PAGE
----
BOOK: History in Practice by Ludmilla Jordanova. Chapter 5, on “The Status of Historical Knowledge”, provides a great overview of the reasoning processes that underpin historical research.

    ARTICLE: Confirmation Bias and the Power of Disconfirming Evidence by the Farnam Street blog. Their Mental Models page, which provides more information about cognitive biases and how to challenge them, is also worth a look.

    ARTICLE: The Cognitive Biases Tricking Your Brain. Ben Yagoda’s article for The Atlantic looks at some of the history of our awareness of cognitive bias and studies on how we might unseat it.

  4. What is Proof?

    Leave a Comment
    This excellent article was written by Phil Isherwood, and he has kindly allowed us to reproduce it here. Phil is a Pharos Graduate who describes himself as an amateur genealogist. His daily working life includes developing methodologies for business teams, a skill transferable to genealogy research. You can find Phil’s blog here: Seeing the Wood for the Trees and follow him on Twitter: @isherwood_phil 
    The end goal of all genealogical investigations is to establish proof, by which we mean a convincing, credible case for a specific ancestral identity, relationship, or life event. By thorough research in sources, we must find sufficient detailed, matching evidence to uncover and reconstruct relationships and events relating to our research target, and only our research target.
    But how do we decide when an accumulation of evidence reaches a threshold that we call proof? How do we define it? How do we decide when it has been met? How do we assess what others have proposed as proof? Is there just one valid definition of proof or are there many? These are questions that are central to the pursuit of genealogy.
    This Photo by Unknown Author is licensed under CC BY-NC-ND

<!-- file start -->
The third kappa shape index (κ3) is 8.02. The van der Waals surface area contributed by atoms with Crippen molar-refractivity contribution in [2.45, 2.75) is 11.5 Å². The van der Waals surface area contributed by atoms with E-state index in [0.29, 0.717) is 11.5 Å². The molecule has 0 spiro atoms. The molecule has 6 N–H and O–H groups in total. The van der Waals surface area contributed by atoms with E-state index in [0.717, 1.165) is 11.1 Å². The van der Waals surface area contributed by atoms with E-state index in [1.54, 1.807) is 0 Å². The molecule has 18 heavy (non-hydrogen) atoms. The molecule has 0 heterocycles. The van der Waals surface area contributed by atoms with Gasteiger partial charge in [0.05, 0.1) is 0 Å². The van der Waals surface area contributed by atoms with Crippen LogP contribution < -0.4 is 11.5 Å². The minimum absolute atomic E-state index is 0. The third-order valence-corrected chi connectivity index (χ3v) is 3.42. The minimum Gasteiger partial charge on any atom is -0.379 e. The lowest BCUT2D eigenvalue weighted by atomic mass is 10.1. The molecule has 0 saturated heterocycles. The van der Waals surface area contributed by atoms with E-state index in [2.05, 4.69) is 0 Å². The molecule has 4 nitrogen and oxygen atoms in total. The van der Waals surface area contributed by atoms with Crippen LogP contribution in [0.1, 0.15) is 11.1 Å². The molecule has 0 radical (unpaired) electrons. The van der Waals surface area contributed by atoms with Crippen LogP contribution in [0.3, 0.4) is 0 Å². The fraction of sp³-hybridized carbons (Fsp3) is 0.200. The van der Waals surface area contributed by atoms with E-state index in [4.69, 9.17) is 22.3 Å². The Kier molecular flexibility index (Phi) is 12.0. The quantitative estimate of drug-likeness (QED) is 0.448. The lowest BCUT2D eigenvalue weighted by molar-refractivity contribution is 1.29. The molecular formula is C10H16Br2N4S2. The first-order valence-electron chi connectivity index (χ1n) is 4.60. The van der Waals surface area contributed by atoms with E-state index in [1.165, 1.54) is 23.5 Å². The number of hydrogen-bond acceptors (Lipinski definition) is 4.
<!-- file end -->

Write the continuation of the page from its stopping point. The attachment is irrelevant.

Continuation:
Why is a definition of proof important for genealogy?

    Once, in those not so distant pre-Internet days, many genealogists laboured away in near isolation, uncovering family histories from public, private or academic sources then sharing the outcomes within their families. Today, genealogy is a collective activity, nourished by easy online access to many sources, supported by vibrant societies and online communities. We share ideas and knowledge, we communicate with and educate one another, and, crucially, we often share our findings. One need only take a brief look at the thousands of published trees on Ancestry and other large subscription sites to understand the ubiquity of sharing amongst family historians. Some, such as the LDS Church, have even gone as far as to suggest that an end goal of collective sharing could be a single, comprehensive family tree of everyone.

    But, as many who have looked at shared online trees in any detail, one quickly realises that the published conclusions of some family historians can stretch credulity. At best it can be said that there is a variable interpretation of what is required to establish a genealogical proof.

    A standard definition of what constitutes proof is clearly necessary for any serious genealogical endeavour, as without a consistent measure of proof we can’t achieve consistent outcomes. When collaborating with others, it is an essential.

    A History of Genealogical Proof

    In the UK there has never been an official definition of genealogical proof – something which I have found troubling. In the USA however, the Board for Certification of Genealogists (BCG) has been a leader in setting out formal definitions and, where needed, updating them over time.

    The BCG’s original definition of genealogical proof was based on the legal standard of proof as used in civil court cases. This principle is called the Preponderance of the Evidence, which amounts to “when I weigh all of the pros and all of the cons, I think that the pros outweigh the cons.”

    This Photo by Unknown Author is licensed under CC BY-NC-ND

    Sounds reasonable, right? But there’s a catch – the margin by which the pros outweigh the cons can be tiny, even infinitesimally small. Where there is a significantly larger quantity and quality of evidence on one side this can work, but in marginal cases this can lead to conclusions which we might view today with some suspicion.

    In the late 1990s, the BCG recognised the weaknesses of Preponderance of the Evidence and developed a new definition of called the Genealogical Proof Standard (GPS), which they published in 2000.

    The Genealogical Proof Standard